Book Design

Design for a book of photographs by David Leventi that documents the world's great opera houses.

Considered the ultimate in musical and theatrical art, opera brings together an intricate and sweeping score, elaborate costumes and scenery, and a gripping sense of drama to take audiences on an emotional journey. Essential to the experience is the stunning architecture of the world-famous opera houses where the productions are presented.

Photographer David Leventi documents over 40 of these grand spaces in Opera, a new book designed by Pentagram. Completed over a period of eight years, the project took Leventi to 19 countries to photograph landmark opera houses including The Metropolitan Opera in New York (the largest), the Real Teatro di San Carlo in Naples (the oldest), the Palais Garnier in Paris, La Scala in Milan, the Mariinsky Theater in St. Petersburg, Russia, and the Teatro Amazonas in Manaus, Brazil. The publication of Opera, out now from Damiani, coincided with an exhibition of the large-scale photographs at Rick Wester Fine Art in New York.

In his artist statement about the project, Leventi says: “The actual performance is just a part of the overall awe-inspiring experience of going to the theater—I believe that the space itself can be the event.”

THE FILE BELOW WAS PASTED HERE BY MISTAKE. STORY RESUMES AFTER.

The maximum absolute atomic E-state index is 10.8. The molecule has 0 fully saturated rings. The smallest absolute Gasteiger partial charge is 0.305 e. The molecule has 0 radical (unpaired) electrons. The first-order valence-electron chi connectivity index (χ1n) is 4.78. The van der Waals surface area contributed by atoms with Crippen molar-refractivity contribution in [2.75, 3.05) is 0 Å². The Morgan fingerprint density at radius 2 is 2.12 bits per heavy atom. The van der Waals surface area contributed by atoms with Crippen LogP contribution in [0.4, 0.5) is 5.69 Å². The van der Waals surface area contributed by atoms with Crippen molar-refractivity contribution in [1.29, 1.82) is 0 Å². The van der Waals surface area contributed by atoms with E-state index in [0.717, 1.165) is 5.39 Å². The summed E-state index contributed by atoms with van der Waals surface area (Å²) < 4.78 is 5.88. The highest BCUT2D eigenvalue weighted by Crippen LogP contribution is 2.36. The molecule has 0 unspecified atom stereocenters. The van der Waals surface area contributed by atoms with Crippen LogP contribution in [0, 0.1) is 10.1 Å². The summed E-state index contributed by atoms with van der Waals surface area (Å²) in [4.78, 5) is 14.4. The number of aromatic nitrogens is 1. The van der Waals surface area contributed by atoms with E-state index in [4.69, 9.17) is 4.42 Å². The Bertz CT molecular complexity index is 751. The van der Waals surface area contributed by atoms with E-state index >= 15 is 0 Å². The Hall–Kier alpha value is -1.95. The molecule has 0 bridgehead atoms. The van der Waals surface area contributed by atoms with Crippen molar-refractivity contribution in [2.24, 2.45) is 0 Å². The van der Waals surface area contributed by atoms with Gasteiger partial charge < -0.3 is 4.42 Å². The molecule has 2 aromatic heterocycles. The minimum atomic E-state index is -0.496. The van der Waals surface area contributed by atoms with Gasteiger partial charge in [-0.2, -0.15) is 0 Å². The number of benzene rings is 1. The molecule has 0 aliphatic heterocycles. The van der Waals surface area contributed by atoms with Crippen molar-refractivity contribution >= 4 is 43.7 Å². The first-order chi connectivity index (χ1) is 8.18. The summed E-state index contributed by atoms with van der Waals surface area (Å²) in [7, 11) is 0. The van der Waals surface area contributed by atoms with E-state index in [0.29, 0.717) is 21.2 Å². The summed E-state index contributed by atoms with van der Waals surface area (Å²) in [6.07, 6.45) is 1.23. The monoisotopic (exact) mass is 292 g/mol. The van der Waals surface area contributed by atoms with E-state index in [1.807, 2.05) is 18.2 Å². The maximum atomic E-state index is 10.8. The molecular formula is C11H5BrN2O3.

Leventi is a New York-based architectural photographer who previously collaborated with Pentagram's campaigns for Five Franklin Place and The Printing House, where he documented the neighborhoods around the residential developments in Tribeca and the West Village.

To showcase the unique beauty of each landmark in Opera, Leventi photographed the interiors from a consistent, symmetrical viewpoint, so the similarities and differences stand out. Audiences are accustomed to focusing on what is going on onstage. These photographs give the viewer an idea of what it’s like to see the house from the opposite perspective—from the center of the stage, out over the orchestra and facing the rows of seats. (In his foreword to the book, the legendary tenor Plácido Domingo notes that performers call the view “in the wolf’s mouth": “We feel that we could be in the jaws of some gigantic beast with multiple rows of teeth, hoping that it will treat us kindly.”)

The book design captures this grandeur in an oversized format of 11 ¼ by 14 inches. The bookjacket pictures the trompe l’oeil red curtains at the Palais Garnier in Paris, with no cover typography. Inside, the progression of opening title pages leads up to the portfolio, dramatically announced with the single word "opera" appearing embossed in gold on a single page of red. The simple, straightforward layout of the book puts the spotlight on Leventi’s photographs and the interior of each opera house. The volume closes with a section of architectural notes on each landmark, written by historian (and frequent Pentagram collaborator) Thomas Mellins. Title typography is set in the sharply serifed Beaufort, designed by Nick Shinn; text is set in Superior by Jeremy Mickel.

In his foreword, Domingo writes: “David has traveled the world, capturing the essence of these great temples of musical art and has created what is a work of art in its own right—a labor of love by someone who has not only a photographer’s expert eyes but also the ears of a true music lover.”

Arts & Culture
Book Design
New York
Luke Hayman
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